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Reviewed by:
  • Imagining India
  • Harveen Sachdeva Mann
Richard Cronin. Imagining India. New York: St. Martin's, 1989. 203 pp. $39.95.

In his 1984 essay "Outside the Whale," Salman Rushdie criticizes the imperialistic "comeback" of the British Raj in film and television productions such as Gandhi, A Passage to India, Jewel in the Crown, and The Far Pavilions. The question of British nostalgia for or subversion of the Empire in such productions aside, the phenomenon of the Raj "comeback" underscores the fascination India continues to exert on the British imagination in postimperial times. This fascination is borne out by the recent proliferation of critical studies of British writing about India by such English scholars as Angus Wilson, Malcolm Bradbury, and David Selbourne. Reflecting a contrastive interest in such literature, Indian critics including G. K. Das, Shamsul Islam, and K. Bhaskara Rao have written book-length commentaries on Forster, Kipling, and Paul Scott respectively. Other Indians have, con-versely, [End Page 680] focused on the nationalistic fictions of Raja Rao, Khushwant Singh, Manohar Malgonkar, Chaman Nahal, and Ahmed Ali.

In Imagining India Richard Cronin disregards the purely political aspect of imperialism or nationalism in British or Indian writing about India. Rather, he juxtaposes novels, travel narratives, and autobiographies written in English by both European and Indian authors in an effort to answer Forster's insistent question in A Passage to India, "How can the mind take hold of such a country?" This question haunts the work of otherwise dissimilar writers such as Kipling and Rushdie, Narayan and Naipaul, Gandhi and Nehru, Jhabvala and Desai. Addressing the problem of creating India by "imagining" it, Cronin concludes that both Western and Indian authors writing in English fail either temperamentally or aesthetically to represent India in its infinite diversity.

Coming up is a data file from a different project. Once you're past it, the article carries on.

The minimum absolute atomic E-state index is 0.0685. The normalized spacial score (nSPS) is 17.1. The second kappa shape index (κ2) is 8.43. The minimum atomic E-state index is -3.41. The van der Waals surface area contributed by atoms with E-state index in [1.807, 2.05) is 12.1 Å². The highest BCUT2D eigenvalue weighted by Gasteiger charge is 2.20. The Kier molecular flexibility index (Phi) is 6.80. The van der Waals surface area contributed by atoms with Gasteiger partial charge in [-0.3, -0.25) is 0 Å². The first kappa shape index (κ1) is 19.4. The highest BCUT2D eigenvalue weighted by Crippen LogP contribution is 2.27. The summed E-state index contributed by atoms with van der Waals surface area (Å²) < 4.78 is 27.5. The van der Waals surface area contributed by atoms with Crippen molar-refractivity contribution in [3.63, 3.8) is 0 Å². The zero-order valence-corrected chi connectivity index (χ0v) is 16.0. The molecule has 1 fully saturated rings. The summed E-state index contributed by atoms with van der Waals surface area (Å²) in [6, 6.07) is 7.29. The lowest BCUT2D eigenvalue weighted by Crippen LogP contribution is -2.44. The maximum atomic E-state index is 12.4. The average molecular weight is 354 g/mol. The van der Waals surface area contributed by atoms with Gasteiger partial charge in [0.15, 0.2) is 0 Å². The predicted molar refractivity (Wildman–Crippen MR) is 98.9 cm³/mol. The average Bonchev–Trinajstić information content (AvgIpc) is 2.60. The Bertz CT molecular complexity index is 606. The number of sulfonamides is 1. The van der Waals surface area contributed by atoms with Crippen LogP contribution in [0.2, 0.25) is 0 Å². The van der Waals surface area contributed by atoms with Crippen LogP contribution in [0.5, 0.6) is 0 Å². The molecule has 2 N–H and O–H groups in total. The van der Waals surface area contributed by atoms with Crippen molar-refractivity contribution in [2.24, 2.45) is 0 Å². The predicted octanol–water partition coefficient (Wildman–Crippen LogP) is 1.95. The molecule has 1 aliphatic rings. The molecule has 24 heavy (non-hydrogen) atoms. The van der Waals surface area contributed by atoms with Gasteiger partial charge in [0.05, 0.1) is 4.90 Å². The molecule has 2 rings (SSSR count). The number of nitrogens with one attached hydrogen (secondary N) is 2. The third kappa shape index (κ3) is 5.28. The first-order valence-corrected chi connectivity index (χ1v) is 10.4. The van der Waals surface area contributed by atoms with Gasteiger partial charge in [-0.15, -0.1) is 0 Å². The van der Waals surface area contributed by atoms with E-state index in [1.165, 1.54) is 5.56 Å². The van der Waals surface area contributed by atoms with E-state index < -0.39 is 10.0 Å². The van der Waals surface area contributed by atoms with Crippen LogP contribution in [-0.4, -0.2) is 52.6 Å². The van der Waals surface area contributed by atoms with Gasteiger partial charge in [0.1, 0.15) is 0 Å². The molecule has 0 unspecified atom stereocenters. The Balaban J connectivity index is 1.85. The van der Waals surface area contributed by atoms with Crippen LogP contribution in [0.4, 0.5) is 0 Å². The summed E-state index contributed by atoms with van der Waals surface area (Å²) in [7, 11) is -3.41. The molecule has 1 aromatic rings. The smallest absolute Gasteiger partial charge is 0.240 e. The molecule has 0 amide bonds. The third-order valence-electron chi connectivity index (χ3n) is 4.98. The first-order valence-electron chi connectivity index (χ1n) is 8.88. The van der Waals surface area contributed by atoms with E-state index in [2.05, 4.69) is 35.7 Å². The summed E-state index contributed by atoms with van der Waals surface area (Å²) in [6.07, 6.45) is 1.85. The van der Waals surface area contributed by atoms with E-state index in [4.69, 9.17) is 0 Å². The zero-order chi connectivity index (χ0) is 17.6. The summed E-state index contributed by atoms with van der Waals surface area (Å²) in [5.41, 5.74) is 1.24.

Despite differences predicated upon the races of their authors and knowledge-power relations, Cronin perceives a shared paradox in such "English-Indian" novels as Kim and Midnight's Children: both Kipling and Rushdie are outsiders who attempt to accommodate the whole of India in a genre and language alien to the country. By contrast, "Indian-English" novels by Narayan and Balraj Khanna among others, which rewrite English as an Indian dialect and the novel as an indigenous genre, portray only a small segment of India. Cronin contends that the complementary structure of these two types of novels—the former moving inward from the outside, the latter from the inside outward; the one trying to overcome a disabling foreignness, the other a limiting parochialism—that this movement and counter-movement form the pattern of all writing in English about India. For instance, Indian travel narratives record journeys that writers undertake to find the country and themselves—as did Gandhi and Ved Mehta—and journeys that become flights from India and the self—as with Naipaul and Jhabvala.

In his concluding chapters, Cronin emphasizes the ultimate paradox of English-language writings about India: the country cannot be circumscribed in a language not its own and in texts of limited length; it can only be represented as unrepresentable, its presence implied only by its absence, as in A Passage to India. Omitting formal sociolinguistic examination, however, Cronin fails to convince that it is the English language that accounts for the indeterminacy of India in English literature. He ignores the successful nativization of English by Raja Rao, who integrates structural, stylistic, and culture-specific discoursal strategies into the language to portray India in microcosm. And he neglects to examine how works in regional languages accommodate indigenous realities that English-language works cannot. (Meenakshi Mukherjee conducts such an examination in Realism and Reality: The Novel and Society in India.)

Hardly the typical academic study, Cronin's book has its roots, as he admits, in his own inability to "imagine" India. Searching for a way to represent India to himself through the work of other writers, he finds a parallel failure of the imagination. But in leading us through the "failures" of authors from Forster to Desai, Cronin provides an engaging and sympathetic narrative about the difficulty of trying to encapsulate India in literary and critical books. [End Page 681]

Harveen Sachdeva Mann
Loyola University of Chicago


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